Webb Therapy Uncategorized Emotions: Function and Motivation

Emotions: Function and Motivation

Joy or happiness can motivate us to join in, take part, flourish, share, be a part of, repeat these activities.

Fear can motivate us to get away, hide, flee, run, keep ourselves or others safe. It protects us.

Sadness can motivate us to withdraw, ruminate, cry, heal, express hurt, seek comfort and bond with others.

Anger can motivate us to attack, defend or stand up for ourselves, identify boundary violation, identify there is a threat to our self or our loved ones or something we value.

Guilt can motivate us to repair what we have done and informs us that we have violated our morals or values.

Shame can motivate us to hide away, to keep things secret, to remember our fallibility and humility, to keep us “right sized”.

Disgust can motivate us to withdraw, keep a distance, get clean or clean our environment to ensure we stay healthy.

Compassion, empathy, or sympathy can motivate us to offer comfort, be with others, relate to one another and form strong bonds.

Confusion (Cognitive with physical sensations) can motivate us to get curious, learn, discover, grow.

Affection (behavioural with physical sensations) can motivate us to give love, get close to specific people who were feel safe with, and want to spend more time with.

2 thoughts on “Emotions: Function and Motivation”

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How often do you feel lonely?How often do you feel lonely?

Dr Rangan Chatterjee chats with Dr Gabor MatĂ© about his radical findings based on decades of work with patients. We’re currently living in a culture that doesn’t meet our human needs. MatĂ© and Chatterjee delve into how our emotional stress can translate into physical chronic illnesses, and how loneliness and a lack of meaningful connection are on the rise, as are the rates of autoimmune disease and addiction.

How does methamphetamine (aka. crystal meth) affect the brain?How does methamphetamine (aka. crystal meth) affect the brain?

To answer that question, I’ll need to explain a part of the brain called the Limbic System.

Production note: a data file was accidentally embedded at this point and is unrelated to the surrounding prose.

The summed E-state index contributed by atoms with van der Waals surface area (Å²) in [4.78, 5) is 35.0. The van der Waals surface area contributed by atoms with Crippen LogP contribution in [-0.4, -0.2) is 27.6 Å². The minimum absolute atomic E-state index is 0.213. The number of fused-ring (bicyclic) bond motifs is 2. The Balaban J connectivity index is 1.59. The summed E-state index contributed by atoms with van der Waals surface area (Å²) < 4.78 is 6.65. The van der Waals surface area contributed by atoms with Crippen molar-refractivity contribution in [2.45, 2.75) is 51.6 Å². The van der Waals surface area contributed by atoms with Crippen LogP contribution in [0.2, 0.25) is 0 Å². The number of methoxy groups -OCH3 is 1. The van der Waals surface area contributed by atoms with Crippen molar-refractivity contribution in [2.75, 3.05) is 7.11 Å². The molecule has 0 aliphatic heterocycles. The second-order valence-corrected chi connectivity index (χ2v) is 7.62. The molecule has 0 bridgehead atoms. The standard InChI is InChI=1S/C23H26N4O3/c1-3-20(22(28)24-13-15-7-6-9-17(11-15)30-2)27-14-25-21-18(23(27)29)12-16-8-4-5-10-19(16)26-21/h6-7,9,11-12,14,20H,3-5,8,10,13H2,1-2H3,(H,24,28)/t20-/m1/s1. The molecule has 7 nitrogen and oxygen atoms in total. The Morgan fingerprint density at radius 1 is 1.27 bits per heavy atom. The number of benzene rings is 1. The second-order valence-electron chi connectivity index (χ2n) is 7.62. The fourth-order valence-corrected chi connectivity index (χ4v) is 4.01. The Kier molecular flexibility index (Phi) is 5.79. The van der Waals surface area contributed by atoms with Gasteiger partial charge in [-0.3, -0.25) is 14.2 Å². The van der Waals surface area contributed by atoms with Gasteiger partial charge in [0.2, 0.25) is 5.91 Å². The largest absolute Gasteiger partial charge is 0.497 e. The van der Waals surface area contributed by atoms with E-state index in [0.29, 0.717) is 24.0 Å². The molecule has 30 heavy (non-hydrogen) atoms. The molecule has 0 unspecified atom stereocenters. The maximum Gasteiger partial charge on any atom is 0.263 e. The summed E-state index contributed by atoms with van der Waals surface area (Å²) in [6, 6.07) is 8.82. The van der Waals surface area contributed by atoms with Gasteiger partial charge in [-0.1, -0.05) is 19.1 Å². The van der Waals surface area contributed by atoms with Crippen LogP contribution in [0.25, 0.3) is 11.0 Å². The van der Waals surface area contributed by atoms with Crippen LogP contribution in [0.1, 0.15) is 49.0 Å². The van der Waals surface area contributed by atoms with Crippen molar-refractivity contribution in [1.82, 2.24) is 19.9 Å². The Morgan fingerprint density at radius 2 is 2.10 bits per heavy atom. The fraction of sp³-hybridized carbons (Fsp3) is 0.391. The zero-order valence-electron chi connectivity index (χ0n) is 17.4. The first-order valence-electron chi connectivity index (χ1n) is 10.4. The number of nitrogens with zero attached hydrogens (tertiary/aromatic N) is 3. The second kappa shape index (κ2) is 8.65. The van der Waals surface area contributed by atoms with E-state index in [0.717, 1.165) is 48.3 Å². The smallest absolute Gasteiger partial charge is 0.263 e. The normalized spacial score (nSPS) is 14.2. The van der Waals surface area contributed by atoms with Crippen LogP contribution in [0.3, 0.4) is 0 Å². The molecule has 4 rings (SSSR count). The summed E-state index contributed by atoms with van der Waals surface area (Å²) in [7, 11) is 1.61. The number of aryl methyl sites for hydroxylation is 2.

Within the brain there is a set of structures called the limbic system. There are several important structures within the limbic system: the amygdala, hippocampus, thalamus, hypothalamus, basal ganglia, and cingulate gyrus. The limbic system is among the oldest parts of the brain in evolutionary terms. It’s not just found in humans and other mammals, but also fish, amphibians, and reptiles.

The limbic system is the part of the brain involved in our behavioural and emotional responses, especially when it comes to behaviours we need for survival: feeding, reproduction and caring for our young, and fight or flight responses (https://qbi.uq.edu.au/brain/brain-anatomy/limbic-system).

The limbic system contains the brain’s reward circuit or pathway. The reward circuit links together several brain structures that control and regulate our ability to feel pleasure (or “reward”). The sensation of pleasure or reward motivates us to repeat behaviours. When the reward circuit is activated, each individual neuron (nerve cell) in the circuit relays electrical and chemical signals.

In a healthy world without addictive manufactured drugs, humans survive and thrive when they are rewarded for certain behaviours (cleaning, hard work, sex, eating, achieving goals etc), hence evolution has provided us with this feel-good chemical so that we will repeat pleasurable behaviours.

There is a gap between neurons called the synapse. Neurons communicate with each other by sending an electro-chemical signal from one neuron (pre-synaptic neuron) to the next (post-synaptic neuron). In the reward circuit, neurons release several neurotransmitters (chemical messengers). One of these is called dopamine. Released dopamine molecules travel across the synapse and link up with proteins called dopamine receptors on the surface of the post-synaptic neuron (the receiving nerve cell). When the dopamine binds to the dopamine receptor, it causes proteins attached to the interior part of the post-synaptic neuron to carry the signal onward within the cell. Some dopamine will re-enter the pre-synaptic nerve cell via dopamine transporters, and it can be re-released.

When a reward is encountered, the pre-synaptic nerve cell (neuron) releases a large amount of dopamine in a rapid burst. Dopamine transporters will remove “excessive” amounts of dopamine naturally within the limbic system. Dopamine surges like this help the brain to learn and adapt to a complex social and physical world.

Drugs like methamphetamine (a stimulant drug) are able to “hijack” this process contributing to behaviours which can be considered unnatural or potentially dysfunctional. A range of consequences can follow.